Many Ithaca College students have been left scrambling to find alternative housing after their applications for Circle and Garden apartments were turned down by the Office of Residential Life.
Linda Koenig, assistant director for housing services and communications, said students’ applications were turned down because the applications far exceeded the number of available apartments.
Koenig said this year 249 of the 337 applications for the Circle Apartments were turned down. The Office of Residential Life turned down 464 of the 580 applications for Garden Apartments. Thirty-five more applicants received Circle Apartments this year than last year, but 160 fewer applicants were awarded Garden Apartments than last year.
Bonnie Prunty, director of residential life and judicial affairs, said it is possible that more students were not awarded apartments this year because of the over-enrollment of the current sophomore class.
The expansion of the Circle Apartments this spring should help address the apartment concerns in the future, Prunty said. However, she said the expansion was not conceived to accommodate the large sophomore class.
“We had been speaking about an expansion to the Circles even prior to the larger entering class in 2009,” Prunty said. “We wanted to build additional apartment space so we would be able to accommodate more seniors and juniors in apartments, which would leave more room in traditional halls.”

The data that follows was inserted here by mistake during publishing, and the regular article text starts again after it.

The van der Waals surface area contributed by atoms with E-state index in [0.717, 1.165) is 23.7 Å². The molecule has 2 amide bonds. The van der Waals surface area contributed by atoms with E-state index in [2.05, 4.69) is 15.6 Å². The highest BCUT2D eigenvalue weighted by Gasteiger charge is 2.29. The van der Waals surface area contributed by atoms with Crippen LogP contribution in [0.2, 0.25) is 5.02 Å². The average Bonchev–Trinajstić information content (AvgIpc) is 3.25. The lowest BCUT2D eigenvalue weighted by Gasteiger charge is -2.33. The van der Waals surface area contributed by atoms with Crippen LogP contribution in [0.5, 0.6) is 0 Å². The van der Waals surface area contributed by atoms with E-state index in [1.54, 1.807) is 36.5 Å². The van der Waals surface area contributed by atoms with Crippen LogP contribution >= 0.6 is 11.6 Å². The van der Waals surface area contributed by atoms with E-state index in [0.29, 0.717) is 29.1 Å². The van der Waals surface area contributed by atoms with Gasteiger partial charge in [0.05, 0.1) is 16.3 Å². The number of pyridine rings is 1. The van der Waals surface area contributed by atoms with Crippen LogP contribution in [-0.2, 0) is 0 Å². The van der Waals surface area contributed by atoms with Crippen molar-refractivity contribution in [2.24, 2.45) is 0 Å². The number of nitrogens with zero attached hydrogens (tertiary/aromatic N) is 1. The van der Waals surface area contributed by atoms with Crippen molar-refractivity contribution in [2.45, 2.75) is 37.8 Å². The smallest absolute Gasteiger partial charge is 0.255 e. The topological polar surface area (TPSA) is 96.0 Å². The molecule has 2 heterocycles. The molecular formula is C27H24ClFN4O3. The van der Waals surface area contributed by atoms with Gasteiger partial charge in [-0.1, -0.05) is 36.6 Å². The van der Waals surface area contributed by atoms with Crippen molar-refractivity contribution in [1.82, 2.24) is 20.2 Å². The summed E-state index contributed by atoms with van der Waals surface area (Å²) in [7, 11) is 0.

Koenig said on-campus apartments are awarded based on the number of semesters completed by each of the students as well as a random lottery number generated for each student in the fall by the Office of Residential Life. When more groups than available apartments have been at the college for the same number of semesters, the random numbers are used as a tiebreaker.
“We might have 30 Garden Apartments to give away and 31 groups with three semesters each, so I have to break the tie between those groups, and I use that random number to do that,” Koenig said.
Sophomore Nathan Breton said he thinks the system of awarding apartments should not be just an arbitrary decision.
“They call it an award, and that is exactly what it should be,” he said. “You should be able to prove yourself to your school through your GPA and extracurricular involvement.”
Sophomore Shane Gordon said she was denied both a Circle and Garden apartment this year after receiving a Garden last year. She said she planned to move off campus, but applied for the Garden with a large group of friends after realizing she wanted to study abroad in the spring.
“I’m going to be abroad next year for my spring semester, and I wanted to stay on campus because it would be easier not dealing with bills and a lease,” Gordon said.
Sophomore Anna Kimble said she expected to receive either a Circle or Garden apartment as a rising junior after a group of six of her friends received a Circle last year as rising sophomores, but she was denied for both.
“I don’t really understand how residential life works,” Kimble said. “If class standing is the main factor, then why would my friends who had less completed semesters on average get a Circle last year when we did not?”
Koenig said it isn’t unusual for students to be disappointed by the doling out of Circle and Garden apartments, and those who were not initially awarded an on-campus apartment can put themselves on the wait list beginning April 4.
“The Circle and Garden application process is really competitive and that brings disappointment to lots of students,” Koenig said. “People who are hoping to get one of those awards often don’t because [the apartments] are so popular.”